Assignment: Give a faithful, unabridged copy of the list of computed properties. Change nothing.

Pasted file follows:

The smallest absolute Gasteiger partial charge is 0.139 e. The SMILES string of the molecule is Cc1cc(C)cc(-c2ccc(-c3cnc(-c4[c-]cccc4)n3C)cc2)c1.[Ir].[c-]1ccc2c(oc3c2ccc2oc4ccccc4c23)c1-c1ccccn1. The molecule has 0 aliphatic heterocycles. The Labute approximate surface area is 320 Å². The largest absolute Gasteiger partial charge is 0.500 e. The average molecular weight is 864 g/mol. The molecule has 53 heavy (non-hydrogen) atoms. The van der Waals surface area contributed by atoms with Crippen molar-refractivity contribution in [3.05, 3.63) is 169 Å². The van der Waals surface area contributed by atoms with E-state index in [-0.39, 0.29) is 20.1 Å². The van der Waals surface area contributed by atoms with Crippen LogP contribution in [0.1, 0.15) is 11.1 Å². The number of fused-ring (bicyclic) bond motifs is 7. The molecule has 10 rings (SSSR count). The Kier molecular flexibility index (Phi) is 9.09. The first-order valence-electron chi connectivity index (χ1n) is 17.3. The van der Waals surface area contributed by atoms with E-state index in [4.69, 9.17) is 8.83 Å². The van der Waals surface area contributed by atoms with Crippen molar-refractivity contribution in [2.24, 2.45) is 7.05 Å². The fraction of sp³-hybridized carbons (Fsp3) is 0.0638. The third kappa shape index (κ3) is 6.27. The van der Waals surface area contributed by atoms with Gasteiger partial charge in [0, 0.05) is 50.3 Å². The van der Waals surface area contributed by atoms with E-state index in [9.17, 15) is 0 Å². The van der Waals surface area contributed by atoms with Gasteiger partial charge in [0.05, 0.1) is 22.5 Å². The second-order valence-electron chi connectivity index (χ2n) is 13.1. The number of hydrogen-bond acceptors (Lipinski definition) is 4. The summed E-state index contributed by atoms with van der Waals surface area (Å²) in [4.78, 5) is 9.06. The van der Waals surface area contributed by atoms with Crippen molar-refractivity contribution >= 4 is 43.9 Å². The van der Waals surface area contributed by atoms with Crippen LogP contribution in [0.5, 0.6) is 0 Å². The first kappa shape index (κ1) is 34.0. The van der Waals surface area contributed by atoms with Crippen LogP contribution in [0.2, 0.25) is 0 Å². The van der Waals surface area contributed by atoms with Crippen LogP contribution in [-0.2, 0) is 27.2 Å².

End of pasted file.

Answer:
The smallest absolute Gasteiger partial charge is 0.139 e. The SMILES string of the molecule is Cc1cc(C)cc(-c2ccc(-c3cnc(-c4[c-]cccc4)n3C)cc2)c1.[Ir].[c-]1ccc2c(oc3c2ccc2oc4ccccc4c23)c1-c1ccccn1. The molecule has 0 aliphatic heterocycles. The Labute approximate surface area is 320 Å². The largest absolute Gasteiger partial charge is 0.500 e. The average molecular weight is 864 g/mol. The molecule has 53 heavy (non-hydrogen) atoms. The van der Waals surface area contributed by atoms with Crippen molar-refractivity contribution in [3.05, 3.63) is 169 Å². The van der Waals surface area contributed by atoms with E-state index in [-0.39, 0.29) is 20.1 Å². The van der Waals surface area contributed by atoms with Crippen LogP contribution in [0.1, 0.15) is 11.1 Å². The number of fused-ring (bicyclic) bond motifs is 7. The molecule has 10 rings (SSSR count). The Kier molecular flexibility index (Phi) is 9.09. The first-order valence-electron chi connectivity index (χ1n) is 17.3. The van der Waals surface area contributed by atoms with E-state index in [4.69, 9.17) is 8.83 Å². The van der Waals surface area contributed by atoms with Crippen molar-refractivity contribution in [2.24, 2.45) is 7.05 Å². The fraction of sp³-hybridized carbons (Fsp3) is 0.0638. The third kappa shape index (κ3) is 6.27. The van der Waals surface area contributed by atoms with Gasteiger partial charge in [0, 0.05) is 50.3 Å². The van der Waals surface area contributed by atoms with E-state index in [9.17, 15) is 0 Å². The van der Waals surface area contributed by atoms with Gasteiger partial charge in [0.05, 0.1) is 22.5 Å². The second-order valence-electron chi connectivity index (χ2n) is 13.1. The number of hydrogen-bond acceptors (Lipinski definition) is 4. The summed E-state index contributed by atoms with van der Waals surface area (Å²) in [4.78, 5) is 9.06. The van der Waals surface area contributed by atoms with Crippen molar-refractivity contribution >= 4 is 43.9 Å². The van der Waals surface area contributed by atoms with Crippen LogP contribution in [0.5, 0.6) is 0 Å². The first kappa shape index (κ1) is 34.0. The van der Waals surface area contributed by atoms with Crippen LogP contribution in [0.2, 0.25) is 0 Å². The van der Waals surface area contributed by atoms with Crippen LogP contribution in [-0.2, 0) is 27.2 Å².